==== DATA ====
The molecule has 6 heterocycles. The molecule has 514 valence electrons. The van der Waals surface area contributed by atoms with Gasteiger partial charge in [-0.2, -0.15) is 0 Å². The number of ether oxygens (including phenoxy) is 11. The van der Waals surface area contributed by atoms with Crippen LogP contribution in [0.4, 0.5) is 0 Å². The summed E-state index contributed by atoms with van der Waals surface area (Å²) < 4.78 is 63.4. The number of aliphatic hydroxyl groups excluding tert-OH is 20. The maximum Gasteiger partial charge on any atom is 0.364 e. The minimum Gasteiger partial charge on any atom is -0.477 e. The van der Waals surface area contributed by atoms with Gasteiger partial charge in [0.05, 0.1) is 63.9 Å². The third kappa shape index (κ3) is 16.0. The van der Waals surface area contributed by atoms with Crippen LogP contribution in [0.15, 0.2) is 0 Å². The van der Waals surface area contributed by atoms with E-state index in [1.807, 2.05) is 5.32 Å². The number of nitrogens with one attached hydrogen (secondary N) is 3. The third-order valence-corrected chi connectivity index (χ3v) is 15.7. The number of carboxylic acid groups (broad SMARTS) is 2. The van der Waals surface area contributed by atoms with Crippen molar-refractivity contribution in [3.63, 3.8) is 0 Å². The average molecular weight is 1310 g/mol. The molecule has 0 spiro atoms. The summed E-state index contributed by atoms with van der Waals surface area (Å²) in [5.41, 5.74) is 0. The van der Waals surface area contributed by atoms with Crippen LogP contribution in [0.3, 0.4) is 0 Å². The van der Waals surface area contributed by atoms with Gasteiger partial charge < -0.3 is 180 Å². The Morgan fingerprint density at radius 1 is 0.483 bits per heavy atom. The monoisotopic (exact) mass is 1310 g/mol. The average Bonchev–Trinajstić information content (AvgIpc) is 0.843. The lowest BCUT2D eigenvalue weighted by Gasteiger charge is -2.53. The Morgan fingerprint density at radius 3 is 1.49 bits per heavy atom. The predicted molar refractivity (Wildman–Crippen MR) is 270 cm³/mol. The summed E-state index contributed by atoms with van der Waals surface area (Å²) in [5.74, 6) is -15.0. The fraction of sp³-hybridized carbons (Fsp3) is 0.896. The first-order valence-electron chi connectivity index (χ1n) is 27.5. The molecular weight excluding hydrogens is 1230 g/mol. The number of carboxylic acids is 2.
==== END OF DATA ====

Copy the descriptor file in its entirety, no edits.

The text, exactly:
The molecule has 6 heterocycles. The molecule has 514 valence electrons. The van der Waals surface area contributed by atoms with Gasteiger partial charge in [-0.2, -0.15) is 0 Å². The number of ether oxygens (including phenoxy) is 11. The van der Waals surface area contributed by atoms with Crippen LogP contribution in [0.4, 0.5) is 0 Å². The summed E-state index contributed by atoms with van der Waals surface area (Å²) < 4.78 is 63.4. The number of aliphatic hydroxyl groups excluding tert-OH is 20. The maximum Gasteiger partial charge on any atom is 0.364 e. The minimum Gasteiger partial charge on any atom is -0.477 e. The van der Waals surface area contributed by atoms with Gasteiger partial charge in [0.05, 0.1) is 63.9 Å². The third kappa shape index (κ3) is 16.0. The van der Waals surface area contributed by atoms with Crippen LogP contribution in [0.15, 0.2) is 0 Å². The van der Waals surface area contributed by atoms with E-state index in [1.807, 2.05) is 5.32 Å². The number of nitrogens with one attached hydrogen (secondary N) is 3. The third-order valence-corrected chi connectivity index (χ3v) is 15.7. The number of carboxylic acid groups (broad SMARTS) is 2. The van der Waals surface area contributed by atoms with Crippen molar-refractivity contribution in [3.63, 3.8) is 0 Å². The average molecular weight is 1310 g/mol. The molecule has 0 spiro atoms. The summed E-state index contributed by atoms with van der Waals surface area (Å²) in [5.41, 5.74) is 0. The van der Waals surface area contributed by atoms with Crippen LogP contribution in [0.3, 0.4) is 0 Å². The van der Waals surface area contributed by atoms with Gasteiger partial charge < -0.3 is 180 Å². The Morgan fingerprint density at radius 1 is 0.483 bits per heavy atom. The monoisotopic (exact) mass is 1310 g/mol. The average Bonchev–Trinajstić information content (AvgIpc) is 0.843. The lowest BCUT2D eigenvalue weighted by Gasteiger charge is -2.53. The Morgan fingerprint density at radius 3 is 1.49 bits per heavy atom. The predicted molar refractivity (Wildman–Crippen MR) is 270 cm³/mol. The summed E-state index contributed by atoms with van der Waals surface area (Å²) in [5.74, 6) is -15.0. The fraction of sp³-hybridized carbons (Fsp3) is 0.896. The first-order valence-electron chi connectivity index (χ1n) is 27.5. The molecular weight excluding hydrogens is 1230 g/mol. The number of carboxylic acids is 2.